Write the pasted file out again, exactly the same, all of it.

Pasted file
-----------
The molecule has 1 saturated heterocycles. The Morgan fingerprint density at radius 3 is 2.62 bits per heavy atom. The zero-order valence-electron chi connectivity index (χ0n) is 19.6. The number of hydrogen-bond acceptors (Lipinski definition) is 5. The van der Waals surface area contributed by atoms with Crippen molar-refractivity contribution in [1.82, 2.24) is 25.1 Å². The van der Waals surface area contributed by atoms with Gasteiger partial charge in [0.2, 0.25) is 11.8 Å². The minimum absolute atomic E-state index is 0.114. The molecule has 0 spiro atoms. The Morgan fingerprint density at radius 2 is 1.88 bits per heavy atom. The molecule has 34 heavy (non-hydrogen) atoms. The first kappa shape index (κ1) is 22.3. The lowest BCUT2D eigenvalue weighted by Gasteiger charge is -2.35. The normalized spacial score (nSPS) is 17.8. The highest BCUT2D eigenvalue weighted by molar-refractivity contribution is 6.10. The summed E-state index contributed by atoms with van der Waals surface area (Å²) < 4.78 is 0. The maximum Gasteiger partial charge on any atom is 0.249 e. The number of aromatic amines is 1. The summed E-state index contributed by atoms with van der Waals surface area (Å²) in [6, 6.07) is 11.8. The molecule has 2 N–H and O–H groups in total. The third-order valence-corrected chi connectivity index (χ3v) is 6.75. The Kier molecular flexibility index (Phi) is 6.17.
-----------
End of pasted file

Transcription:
The molecule has 1 saturated heterocycles. The Morgan fingerprint density at radius 3 is 2.62 bits per heavy atom. The zero-order valence-electron chi connectivity index (χ0n) is 19.6. The number of hydrogen-bond acceptors (Lipinski definition) is 5. The van der Waals surface area contributed by atoms with Crippen molar-refractivity contribution in [1.82, 2.24) is 25.1 Å². The van der Waals surface area contributed by atoms with Gasteiger partial charge in [0.2, 0.25) is 11.8 Å². The minimum absolute atomic E-state index is 0.114. The molecule has 0 spiro atoms. The Morgan fingerprint density at radius 2 is 1.88 bits per heavy atom. The molecule has 34 heavy (non-hydrogen) atoms. The first kappa shape index (κ1) is 22.3. The lowest BCUT2D eigenvalue weighted by Gasteiger charge is -2.35. The normalized spacial score (nSPS) is 17.8. The highest BCUT2D eigenvalue weighted by molar-refractivity contribution is 6.10. The summed E-state index contributed by atoms with van der Waals surface area (Å²) < 4.78 is 0. The maximum Gasteiger partial charge on any atom is 0.249 e. The number of aromatic amines is 1. The summed E-state index contributed by atoms with van der Waals surface area (Å²) in [6, 6.07) is 11.8. The molecule has 2 N–H and O–H groups in total. The third-order valence-corrected chi connectivity index (χ3v) is 6.75. The Kier molecular flexibility index (Phi) is 6.17.